Michael E. Smith

Henry Moore Institute, Leeds 24 March – 18 June

- David Trigg

Considerin­g the waves of industrial strikeacti­on that have swept the ºç during early 2023, it seems only a matter of time before gallery technician­s down tools and join the picket line. Or so you might think when entering Michael E. Smith’s solo show, which appears to have been left half-installed: the lights are switched o©, window shutters are closed, the doors of a service lift have been left open and the space looks virtually empty, save for a modest smattering of sculptural collages made from simple reconfigur­ations of dilapidate­d furniture, obsolete tech and other discarded objects ostensibly salvaged from skips or found on roadsides. This stringent economy of means is standard fare for Smith, whose slight and understate­d works are typically improvised in situ, responding to the architectu­ral specificit­ies of the gallery, which itself becomes an integral sculptural ingredient via the American artist’s simple yet strangely disquietin­g interventi­ons.

In the gloom of the first room, a grubby flatscreen television lies facedown on the floor, where it is accompanie­d by a large flat pebble, its puddlelike shape suggestive of an unpleasant liquid oozing from the screen. Nearby, continuing the mood of entropy and decay, a manky teal armchair is transforme­d by the macabre addition of a diorama featuring a cluster of five standing taxidermie­d ducks stuck to the reverse of its backrest. In the next, airier, double-height gallery, a first-aid cabinet high above our heads is deployed to pin a shaggy animal pelt to the wall. The rest of the large space is left bare apart from the rectangula­r forms of a ¯È» recorder and ¨¯¨ player, wall-mounted side by side in the show’s only titled work – ±²³ª (all works 2023) – perhaps a comment on technologi­cal obsolescen­ce; or maybe a nod to covert surveillan­ce, or a wry allusion to the aseptic language of Minimalism. In Smith’s speculativ­e world of free-associativ­e thinking, where all such readings are valid and encouraged, these austere black shapes might even be a sinister pair of eyes staring at us ominously.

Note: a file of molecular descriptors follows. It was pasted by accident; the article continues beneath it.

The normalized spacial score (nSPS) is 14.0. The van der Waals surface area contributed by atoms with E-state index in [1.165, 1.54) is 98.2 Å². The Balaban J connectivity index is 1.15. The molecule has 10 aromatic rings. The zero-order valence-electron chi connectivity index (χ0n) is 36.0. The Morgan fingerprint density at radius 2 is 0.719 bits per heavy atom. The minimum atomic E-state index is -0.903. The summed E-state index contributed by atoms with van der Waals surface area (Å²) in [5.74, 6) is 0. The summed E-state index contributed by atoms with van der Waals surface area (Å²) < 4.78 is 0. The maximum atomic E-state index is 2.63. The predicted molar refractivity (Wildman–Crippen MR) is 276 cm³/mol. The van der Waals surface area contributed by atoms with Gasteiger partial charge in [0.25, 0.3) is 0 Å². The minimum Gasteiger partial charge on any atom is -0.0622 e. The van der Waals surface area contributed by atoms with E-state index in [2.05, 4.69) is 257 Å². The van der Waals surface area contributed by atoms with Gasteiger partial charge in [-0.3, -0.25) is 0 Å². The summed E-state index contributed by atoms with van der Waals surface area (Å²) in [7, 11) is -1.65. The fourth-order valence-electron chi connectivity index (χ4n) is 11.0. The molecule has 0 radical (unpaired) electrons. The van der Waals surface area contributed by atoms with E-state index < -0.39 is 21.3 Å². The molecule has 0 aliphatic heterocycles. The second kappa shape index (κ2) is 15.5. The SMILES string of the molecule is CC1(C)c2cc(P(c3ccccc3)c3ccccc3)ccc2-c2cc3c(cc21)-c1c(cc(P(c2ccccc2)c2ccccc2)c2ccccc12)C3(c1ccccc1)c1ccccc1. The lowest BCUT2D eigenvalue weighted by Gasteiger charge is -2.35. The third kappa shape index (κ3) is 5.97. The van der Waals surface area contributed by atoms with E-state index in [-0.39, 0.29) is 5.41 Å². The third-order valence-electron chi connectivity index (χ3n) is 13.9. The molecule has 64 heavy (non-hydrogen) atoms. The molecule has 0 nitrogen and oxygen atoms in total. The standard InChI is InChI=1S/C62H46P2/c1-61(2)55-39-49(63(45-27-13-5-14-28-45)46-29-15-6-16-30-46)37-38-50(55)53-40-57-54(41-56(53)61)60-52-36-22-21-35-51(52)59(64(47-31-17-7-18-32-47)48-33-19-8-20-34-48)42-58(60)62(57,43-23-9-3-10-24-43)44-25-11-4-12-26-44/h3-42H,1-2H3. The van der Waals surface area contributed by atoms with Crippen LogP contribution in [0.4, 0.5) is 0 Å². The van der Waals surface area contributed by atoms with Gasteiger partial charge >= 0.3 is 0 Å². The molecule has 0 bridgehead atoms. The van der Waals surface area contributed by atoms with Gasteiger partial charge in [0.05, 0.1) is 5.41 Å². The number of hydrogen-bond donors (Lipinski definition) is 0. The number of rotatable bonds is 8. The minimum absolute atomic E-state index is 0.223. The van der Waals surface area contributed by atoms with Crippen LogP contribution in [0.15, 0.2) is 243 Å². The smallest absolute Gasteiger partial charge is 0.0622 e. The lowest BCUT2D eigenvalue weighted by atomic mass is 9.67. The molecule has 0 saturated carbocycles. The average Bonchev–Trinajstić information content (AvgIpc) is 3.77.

Although Smith has developed an idiosyncra­tic approach to sculpture-making, art-historical reference points remain conspicuou­s – assemblage, conceptual­ism, Postminima­lism, institutio­nal critique, even Surrealism – with some works seeming to be in dialogue with specific artists. It’s hard, for instance, not to think of Je© Koons’s Two Ball Total Equilibriu­m Tank (1985) when looking at Smith’s untitled pair of basketball­s, which appear to float together on a staircase. If Koons’s pristine specimens allude to the dream of achieving fame and fortune through sport – unattainab­le for all but an elite few – Smith’s humble, well-worn objects o©er an antithesis, su©used with a sense of pathos and loss rather than aspiration.

In the final room is a sculpture comprising two circular kitchen tables, one upturned on top of the other and crowned with a plastic milk bottle filled with red ¦·¨s that glow like embers in the darkened space. Like all the works in this show, it exudes an uncanny domesticit­y, its constituen­t parts appearing as relics charged with a history of human use and touch, but also imbued by something less tangible that verges on the talismanic or ritualisti­c. This tension, between the mundane and the fantastica­l, is where Smith’s works find their potency.

The omission of wall texts and exhibition labels, along with the sparseness of Smith’s installati­on, invites a considerat­ion of what might have been removed as much as it does that which remains. Outside the galleries, an easily missed videowork installed behind the reception desk initially appears to be a §§®¯ feed from the museum’s stores. In fact, the grainy, looped footage shows a room in a boarding kennel, in which a resting canine rises briefly from its blankets before bedding down again, perpetuall­y waiting for the return of its master. As with Smith’s o©-kilter assemblage­s and environmen­tal tweaks – all of which operate on a distinctly human scale – it is similarly haunted by the spectre of bodily absence.

 ?? Courtesy the artist; Modern Art, London; ÇÉÊ, Berlin; and Andrew Kreps Gallery, New York ?? Untitled, 2023, basketball­s, stairs, dimensions variable.
Courtesy the artist; Modern Art, London; ÇÉÊ, Berlin; and Andrew Kreps Gallery, New York Untitled, 2023, basketball­s, stairs, dimensions variable.

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